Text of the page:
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What size inverter do I need?

jornvango
Explorer II
Explorer II
Our Casita trailer has one Duracell AGM battery and a 100V Renogy portable solar panel. By 11 AM, the battery is typically 100% charged so we don't use all that much (I presume). Inside the RV, we use LED lights and other than that, the 3-way fridge and water pump use the RV battery, as well as us charging an iPad and cell phone by using the 12V outlet in the RV.

Now ... for charging my laptop while we're traveling, I bought a (cheap) 400W inverter at Walmart to plug into the RV's 12V outlet. Since the laptop charger is 90W, the solar panel barely keeps up while the laptop is charging during the day, but it works fine.

Question: I want to use my electric hair clipper, perhaps once every two weeks for 10 minutes, to keep my hair short. The hair clipper says on the back "120V AC 60Hz 8W".
When I plug it into the 400W inverter however, the blades don't move fast enough to cut my hair. It works but it hurts my head while cutting so I can tell it needs more 'power' to run faster as intended.
Can anyone tell me how big of an inverter I should get if 400W isn't enough?

Is it accurate to say that the hair clipper needs 120V and a 15-amp outlet so 120x15 = 1800W to run as intended and I only have 400W at the moment?

Thanks! (Yes, I'm challenged when it comes to electricity)

Jorn
17 REPLIES 17

valhalla360
Nomad III
Nomad III
MrWizard wrote:
Your problem is voltage drop, going to the inverter because the wiring going to the 12v outlet is too small or your battery is not getting fully charged and is slowly dying, 8w at 12v is only 0.75 amps add in inverter conversion loss and is still only 1.0 amps or 12'watts power use,
I suggest you try connecting the inverter directly to the battery, and maybe do your hair cut late in the afternoon just before the end of charging cycle when the battery is at its peak for the day, or maybe plug your inverter into your tow vehicle and cut your hair, even run the engine if need be , 10 minutes every two weeks should not be a strain or a financial drain from fuel costs


If the 8w is correct, it's unlikely to be a voltage drop issue. As you say, that's only 0.75amps plus a little for the inverter to operate. Voltage drop comes into play when you try to force a lot of amps thru too small of a wiring system.

Also, the OP says the battery is hitting full charge, so his battery should be fine.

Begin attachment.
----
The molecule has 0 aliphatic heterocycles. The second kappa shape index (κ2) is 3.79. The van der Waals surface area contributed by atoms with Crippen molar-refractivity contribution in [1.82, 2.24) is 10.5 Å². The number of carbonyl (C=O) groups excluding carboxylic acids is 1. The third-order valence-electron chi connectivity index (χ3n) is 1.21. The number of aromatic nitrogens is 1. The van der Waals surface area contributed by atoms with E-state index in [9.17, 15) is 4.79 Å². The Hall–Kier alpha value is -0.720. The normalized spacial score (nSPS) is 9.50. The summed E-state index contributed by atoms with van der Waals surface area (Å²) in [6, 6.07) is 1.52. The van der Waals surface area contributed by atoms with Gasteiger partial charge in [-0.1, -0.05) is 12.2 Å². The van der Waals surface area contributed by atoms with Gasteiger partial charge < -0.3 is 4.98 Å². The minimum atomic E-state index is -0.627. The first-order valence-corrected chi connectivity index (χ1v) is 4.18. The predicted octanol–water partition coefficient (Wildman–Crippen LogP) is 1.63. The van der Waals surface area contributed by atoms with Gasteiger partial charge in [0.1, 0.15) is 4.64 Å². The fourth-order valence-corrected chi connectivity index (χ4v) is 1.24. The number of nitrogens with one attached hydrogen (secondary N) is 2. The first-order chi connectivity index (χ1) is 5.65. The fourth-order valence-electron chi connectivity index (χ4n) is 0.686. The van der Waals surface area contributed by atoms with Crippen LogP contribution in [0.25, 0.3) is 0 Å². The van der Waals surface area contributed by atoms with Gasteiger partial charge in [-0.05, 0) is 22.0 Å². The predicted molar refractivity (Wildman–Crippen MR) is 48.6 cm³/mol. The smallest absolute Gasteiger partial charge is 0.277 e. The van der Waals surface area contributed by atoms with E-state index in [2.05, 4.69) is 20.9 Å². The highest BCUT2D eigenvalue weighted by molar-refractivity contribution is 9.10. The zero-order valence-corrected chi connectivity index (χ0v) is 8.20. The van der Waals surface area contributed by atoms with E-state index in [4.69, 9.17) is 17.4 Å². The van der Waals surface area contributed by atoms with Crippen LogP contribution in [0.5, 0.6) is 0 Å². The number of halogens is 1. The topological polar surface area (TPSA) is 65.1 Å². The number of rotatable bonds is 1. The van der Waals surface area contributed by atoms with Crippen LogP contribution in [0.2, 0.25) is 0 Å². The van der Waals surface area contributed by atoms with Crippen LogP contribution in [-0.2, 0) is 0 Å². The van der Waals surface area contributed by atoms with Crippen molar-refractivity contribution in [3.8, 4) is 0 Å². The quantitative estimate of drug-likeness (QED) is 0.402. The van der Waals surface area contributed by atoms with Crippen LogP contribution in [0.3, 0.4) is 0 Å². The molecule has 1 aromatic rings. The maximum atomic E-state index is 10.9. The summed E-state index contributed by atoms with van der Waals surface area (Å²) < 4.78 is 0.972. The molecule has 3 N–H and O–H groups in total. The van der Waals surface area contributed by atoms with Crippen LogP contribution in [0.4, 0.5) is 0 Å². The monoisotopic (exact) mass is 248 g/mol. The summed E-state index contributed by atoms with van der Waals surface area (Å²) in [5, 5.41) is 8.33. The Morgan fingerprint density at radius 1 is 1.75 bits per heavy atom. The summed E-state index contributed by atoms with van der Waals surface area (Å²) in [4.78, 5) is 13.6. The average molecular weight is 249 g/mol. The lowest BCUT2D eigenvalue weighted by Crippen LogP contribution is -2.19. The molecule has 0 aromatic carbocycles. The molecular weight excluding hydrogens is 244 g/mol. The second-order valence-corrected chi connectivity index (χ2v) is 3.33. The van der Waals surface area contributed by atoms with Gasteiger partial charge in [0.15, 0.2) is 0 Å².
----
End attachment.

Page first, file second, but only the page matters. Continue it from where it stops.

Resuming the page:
Yes, connecting with short fat cables to the battery is better but voltage drop is unlikely to be the issue.
Tammy & Mike
Ford F250 V10
2021 Gray Wolf
Gemini Catamaran 34'
Full Time spliting time between boat and RV

MrWizard
Moderator
Moderator
Your problem is voltage drop, going to the inverter because the wiring going to the 12v outlet is too small or your battery is not getting fully charged and is slowly dying, 8w at 12v is only 0.75 amps add in inverter conversion loss and is still only 1.0 amps or 12'watts power use,
I suggest you try connecting the inverter directly to the battery, and maybe do your hair cut late in the afternoon just before the end of charging cycle when the battery is at its peak for the day, or maybe plug your inverter into your tow vehicle and cut your hair, even run the engine if need be , 10 minutes every two weeks should not be a strain or a financial drain from fuel costs

I have run hair Clippers, pet trimmers, box fans, table fans drills, vacuum cleaners, from inverters for many years,
Most cases power to the inverter is the cause of problems, in my previous RV I ran a residential 120vac compressor fridge on MSW inverter for ten years , the current owner has used it for 4 years , the inverter and fridge are now 14 yrs old and still work,.I doubt the type and size of inverter is the problem,
Try my suggestions and post back with the results
I can explain it to you.
But I Can Not understand it for you !

....

Connected using T-Mobile Home internet and Visible Phone service
1997 F53 Bounder 36s

Gdetrailer
Explorer III
Explorer III
ewarnerusa wrote:
jornvango wrote:
...
Now ... for charging my laptop while we're traveling, I bought a (cheap) 400W inverter at Walmart to plug into the RV's 12V outlet. Since the laptop charger is 90W, the solar panel barely keeps up while the laptop is charging during the day, but it works fine.
...
Jorn

The laptop needs 90 watts to charge and that is a fixed variable, but you could find a 12V charger for your laptop to plug into the Casita's 12V outlet and leave the inverter out of it. That takes away the conversion loss associated with inverter efficiency. This is hardly going to save the day, but just something I wanted to point out. Doing it the way you're doing it, you're converting 12V DC to 120V AC, then converting 120V AC to whatever the laptop brick does (probably 19V DC?).


X2!

I have mentioned this in the past but most folks here seem reluctant to use a 12V car charger for laptops for some odd reason :h



You do not have to buy one specifically for your laptop brand, there are "universal" chargers which will set the voltage and amperage for your laptop by selecting the correct plug for the charger.

Found HERE for $36..

The one in the link is what I bought for my DDs Dell i7 "two in one" laptop/tablet which I added a SSD drive to.. DD exclusively uses the universal charger since it can plug into 12V for in car use/charging or at home it plugs into 120V outlet..

Going direct means you are not double converting (IE 12VDC to 120V AC and then 120V AC to 18V-20V DC) which adds more wasted battery capacity.